The biggest misconception when looking to get work as a filmmaker, writer, or producer in getting your project green-lit is to go to the most obvious market: the United States and Hollywood. Statistically speaking, however, the international entertainment industry contributes to 70% of the box office in theatrical films and content. On a daily basis there are articles published on top international actors leading American shows, international media companies financing studios and studio producers in the US, and sometimes even news of local international productions making more money than an American studio film (e.g. China). As a 25 year veteran in the film and television industry that fluently speaks several languages, has sold over 30 films, and has made the careers in America for many international filmmakers, I have a lot of information and advice to give you in order to maximize your talent on a global scale. In my webinar, I will teach you how to establish viable relationships in the international marketplace and how to use your English speaking talents to get paid as a director, writer, or author by international companies. Great information. She covered a lot of ground and it was one of the most informative Stage 32 webinars I've attended. Thank you!! - Debbi M. Concise and to the point, great information on international markets, I will apply this knowledge to my debut film's development. - Francisco C. Great advice. I think Alexia really demystified a lot of what's involved, thank you Alexia! - S.J. A lot of great info, but also a new way of thinking, a fresh perspective to help advance my career! Thank you! - John E. Great energy and to the point info. Loved it. - Sebastian T.
What is the most important element in your film to landing a distributor? The script? The director? Probably not. For many distributors, the choice of one film over another often comes down to whether your film features an actor that audiences recognize. Actors’ performances breathe life into a film, and their fame gives a film its marketing power. Because performers realize the hold they have over a film project, negotiating the performer’s services agreement can be a nail-biting experience. Virtually every recognizable performer has a team of agents, managers, and attorneys ready to protect the actor’s interests and negotiate the best deal they can for their client. For producers, knowing how to negotiate an actor’s contract is critical for the success of their films. This course will show you how to negotiate an actor’s services agreement, provide an overview of dealing with SAG-AFTRA, and even give you a few tips and tricks on dealing with actors’ agents and managers. Testimonials for Thomas' previous webinar: "One of the best yet! All are informative and I have learned from each, but this one topped the charts. Definitely want him back. Thanks!" J. Rose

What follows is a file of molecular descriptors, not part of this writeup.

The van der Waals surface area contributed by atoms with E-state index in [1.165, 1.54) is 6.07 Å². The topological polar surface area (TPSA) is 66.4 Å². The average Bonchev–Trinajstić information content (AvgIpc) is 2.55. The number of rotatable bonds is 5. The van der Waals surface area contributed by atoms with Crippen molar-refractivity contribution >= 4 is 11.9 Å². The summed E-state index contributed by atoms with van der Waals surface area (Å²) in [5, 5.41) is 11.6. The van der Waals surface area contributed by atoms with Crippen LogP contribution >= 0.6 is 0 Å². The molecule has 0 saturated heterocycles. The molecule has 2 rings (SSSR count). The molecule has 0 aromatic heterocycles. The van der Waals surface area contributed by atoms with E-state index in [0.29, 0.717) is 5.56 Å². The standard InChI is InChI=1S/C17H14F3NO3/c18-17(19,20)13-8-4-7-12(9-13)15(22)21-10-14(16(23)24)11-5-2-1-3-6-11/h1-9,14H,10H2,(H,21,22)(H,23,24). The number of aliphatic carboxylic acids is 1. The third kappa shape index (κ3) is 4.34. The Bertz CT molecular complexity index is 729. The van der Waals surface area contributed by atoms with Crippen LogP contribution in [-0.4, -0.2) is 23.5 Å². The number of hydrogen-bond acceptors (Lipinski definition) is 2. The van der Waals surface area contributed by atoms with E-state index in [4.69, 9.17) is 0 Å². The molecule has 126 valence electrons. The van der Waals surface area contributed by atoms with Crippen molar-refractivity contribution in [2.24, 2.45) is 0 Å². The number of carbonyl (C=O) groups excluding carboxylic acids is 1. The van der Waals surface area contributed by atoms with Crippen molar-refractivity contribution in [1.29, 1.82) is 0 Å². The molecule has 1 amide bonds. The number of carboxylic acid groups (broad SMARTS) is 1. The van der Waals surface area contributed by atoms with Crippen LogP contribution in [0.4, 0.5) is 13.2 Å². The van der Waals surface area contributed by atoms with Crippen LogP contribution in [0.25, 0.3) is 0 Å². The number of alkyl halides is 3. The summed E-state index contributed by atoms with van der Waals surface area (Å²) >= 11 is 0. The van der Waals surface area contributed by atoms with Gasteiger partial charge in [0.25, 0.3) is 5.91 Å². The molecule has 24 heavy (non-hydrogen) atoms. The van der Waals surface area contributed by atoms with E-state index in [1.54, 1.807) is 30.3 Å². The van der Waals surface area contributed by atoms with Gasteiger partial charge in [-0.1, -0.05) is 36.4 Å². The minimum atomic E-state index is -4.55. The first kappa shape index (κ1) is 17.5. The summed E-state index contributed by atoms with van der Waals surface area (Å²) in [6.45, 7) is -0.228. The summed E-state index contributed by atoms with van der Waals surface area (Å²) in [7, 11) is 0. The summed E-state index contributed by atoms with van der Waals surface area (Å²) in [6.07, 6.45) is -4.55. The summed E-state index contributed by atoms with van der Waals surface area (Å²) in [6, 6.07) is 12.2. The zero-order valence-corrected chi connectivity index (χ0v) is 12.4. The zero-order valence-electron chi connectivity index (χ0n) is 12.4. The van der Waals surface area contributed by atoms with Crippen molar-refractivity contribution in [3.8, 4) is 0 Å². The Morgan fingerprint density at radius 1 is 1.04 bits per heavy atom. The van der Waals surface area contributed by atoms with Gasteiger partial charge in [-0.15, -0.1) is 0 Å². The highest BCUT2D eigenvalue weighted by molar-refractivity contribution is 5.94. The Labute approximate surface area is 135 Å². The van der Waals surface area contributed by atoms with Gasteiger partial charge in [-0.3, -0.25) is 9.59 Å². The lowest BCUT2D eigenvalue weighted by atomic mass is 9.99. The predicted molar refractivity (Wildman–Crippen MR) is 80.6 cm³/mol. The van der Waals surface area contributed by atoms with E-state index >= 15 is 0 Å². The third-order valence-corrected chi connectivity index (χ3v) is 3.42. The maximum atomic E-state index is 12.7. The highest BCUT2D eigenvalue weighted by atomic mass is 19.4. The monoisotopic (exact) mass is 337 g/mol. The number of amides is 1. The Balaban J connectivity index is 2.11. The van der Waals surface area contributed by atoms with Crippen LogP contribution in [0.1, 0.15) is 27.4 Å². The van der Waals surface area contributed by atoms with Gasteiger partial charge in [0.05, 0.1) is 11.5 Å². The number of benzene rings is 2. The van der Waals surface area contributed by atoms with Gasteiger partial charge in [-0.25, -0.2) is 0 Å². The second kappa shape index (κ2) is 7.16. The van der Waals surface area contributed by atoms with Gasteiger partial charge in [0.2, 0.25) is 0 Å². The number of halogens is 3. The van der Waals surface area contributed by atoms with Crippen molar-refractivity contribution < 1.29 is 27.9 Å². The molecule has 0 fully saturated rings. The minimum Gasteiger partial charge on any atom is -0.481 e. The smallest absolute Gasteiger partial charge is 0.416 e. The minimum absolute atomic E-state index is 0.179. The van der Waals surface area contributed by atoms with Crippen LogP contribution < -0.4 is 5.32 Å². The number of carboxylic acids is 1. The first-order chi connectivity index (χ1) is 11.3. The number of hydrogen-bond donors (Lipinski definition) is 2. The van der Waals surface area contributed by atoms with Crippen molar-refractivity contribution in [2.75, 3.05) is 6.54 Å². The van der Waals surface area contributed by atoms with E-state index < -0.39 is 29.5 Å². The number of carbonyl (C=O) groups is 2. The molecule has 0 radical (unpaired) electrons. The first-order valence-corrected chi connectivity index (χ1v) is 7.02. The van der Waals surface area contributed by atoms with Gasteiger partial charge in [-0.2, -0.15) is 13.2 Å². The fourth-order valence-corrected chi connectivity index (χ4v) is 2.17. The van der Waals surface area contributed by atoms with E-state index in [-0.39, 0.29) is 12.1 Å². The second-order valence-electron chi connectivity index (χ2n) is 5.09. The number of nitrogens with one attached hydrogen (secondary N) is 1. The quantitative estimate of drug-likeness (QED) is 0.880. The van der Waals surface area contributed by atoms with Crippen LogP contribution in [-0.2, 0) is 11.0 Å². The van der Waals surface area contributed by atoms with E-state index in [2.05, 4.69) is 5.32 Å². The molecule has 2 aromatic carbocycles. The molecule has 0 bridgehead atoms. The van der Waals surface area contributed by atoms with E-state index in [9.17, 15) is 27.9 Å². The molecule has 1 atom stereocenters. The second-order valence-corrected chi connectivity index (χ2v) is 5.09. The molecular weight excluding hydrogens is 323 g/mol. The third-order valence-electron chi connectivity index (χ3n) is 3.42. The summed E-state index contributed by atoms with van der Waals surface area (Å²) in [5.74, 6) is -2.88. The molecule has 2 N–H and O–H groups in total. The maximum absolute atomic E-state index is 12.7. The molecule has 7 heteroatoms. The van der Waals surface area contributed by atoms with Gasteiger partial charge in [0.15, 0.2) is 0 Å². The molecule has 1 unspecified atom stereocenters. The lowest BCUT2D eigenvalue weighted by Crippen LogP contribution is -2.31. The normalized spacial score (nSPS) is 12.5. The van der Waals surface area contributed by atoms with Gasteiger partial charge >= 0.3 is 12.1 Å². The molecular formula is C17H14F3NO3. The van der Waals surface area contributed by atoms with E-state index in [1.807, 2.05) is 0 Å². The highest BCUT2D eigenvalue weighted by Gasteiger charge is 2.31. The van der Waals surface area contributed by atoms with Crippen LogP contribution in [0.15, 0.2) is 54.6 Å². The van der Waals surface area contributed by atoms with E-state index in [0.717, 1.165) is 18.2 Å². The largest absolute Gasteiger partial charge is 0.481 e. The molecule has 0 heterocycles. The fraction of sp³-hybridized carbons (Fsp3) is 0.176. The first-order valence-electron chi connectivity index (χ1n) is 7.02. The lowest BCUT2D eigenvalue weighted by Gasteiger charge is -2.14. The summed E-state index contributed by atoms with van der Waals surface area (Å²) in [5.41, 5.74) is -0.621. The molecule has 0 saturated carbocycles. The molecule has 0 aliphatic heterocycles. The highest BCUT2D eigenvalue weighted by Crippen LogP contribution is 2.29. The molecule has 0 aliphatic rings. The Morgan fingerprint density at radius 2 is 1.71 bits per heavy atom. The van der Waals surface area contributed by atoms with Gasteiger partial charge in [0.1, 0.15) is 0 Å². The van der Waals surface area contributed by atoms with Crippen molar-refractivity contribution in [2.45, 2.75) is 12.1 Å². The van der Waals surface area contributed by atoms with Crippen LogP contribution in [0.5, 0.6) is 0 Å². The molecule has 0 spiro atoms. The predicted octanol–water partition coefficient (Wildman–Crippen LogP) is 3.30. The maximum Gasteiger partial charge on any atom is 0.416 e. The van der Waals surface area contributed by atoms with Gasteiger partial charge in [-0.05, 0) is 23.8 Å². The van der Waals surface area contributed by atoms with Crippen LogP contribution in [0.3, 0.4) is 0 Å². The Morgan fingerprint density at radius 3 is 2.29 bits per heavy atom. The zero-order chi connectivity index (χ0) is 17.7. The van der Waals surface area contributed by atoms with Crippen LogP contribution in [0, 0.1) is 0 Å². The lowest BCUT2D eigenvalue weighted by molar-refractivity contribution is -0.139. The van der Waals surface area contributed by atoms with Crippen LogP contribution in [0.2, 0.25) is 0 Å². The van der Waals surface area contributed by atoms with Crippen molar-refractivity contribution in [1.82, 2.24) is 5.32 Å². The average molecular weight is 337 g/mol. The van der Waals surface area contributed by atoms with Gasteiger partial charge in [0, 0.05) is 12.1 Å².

Session 1: Initial Contact: Where do producers look for material? If you’re a producer, selecting the right writer for your story. Should you really sign up for those websites that claim to get your stuff read? What makes a producer decide to read your material? How to get past the measures designed to keep you on the outside. Repped vs unrepped. How many projects is a producer developing at any one time? How To Write To Get Read. What hooks a producer, development exec or reader and are those things different at different budget levels? Should you go ahead and write your $100 million dollar summer blockbuster? Writing to get it made now. Pre-existing material. Where you find it, how to get it. Coverage. Who’s reading? What are they looking for? How do they judge? Recorded Q&A with Shaun! Session 2: What is “development” really and how long can it take? From big budget films to indies, the time period can vary wildly. What are the factors? Is there a way to “beat the system” and ensure your film gets going? Building your relationship: Working with a producer or development exec. can be a stressful process. Learn how to navigate this so that you end up with the best version of your project. Fighting/Making up/Moving on. So you’ve hit a wall. They want more changes and you’re not willing to go there. How to move past the inevitable speed bumps and get going again. Is being replaced inevitable? You’ve been optioned/hired… Now what? Beginning to understand the dynamics of your new relationship. If you’re a writer, how to work with your new producer/partner to create the best result. If you’re a producer, how to navigate the process with your screenwriter. Differences between indie/big budget in terms of development Thinking in terms of production: While certainly not a “must” for writers, having some sense of what may go into crafting a single scene from a practical perspective can be of enormous value. Recorded Q&A with Shaun!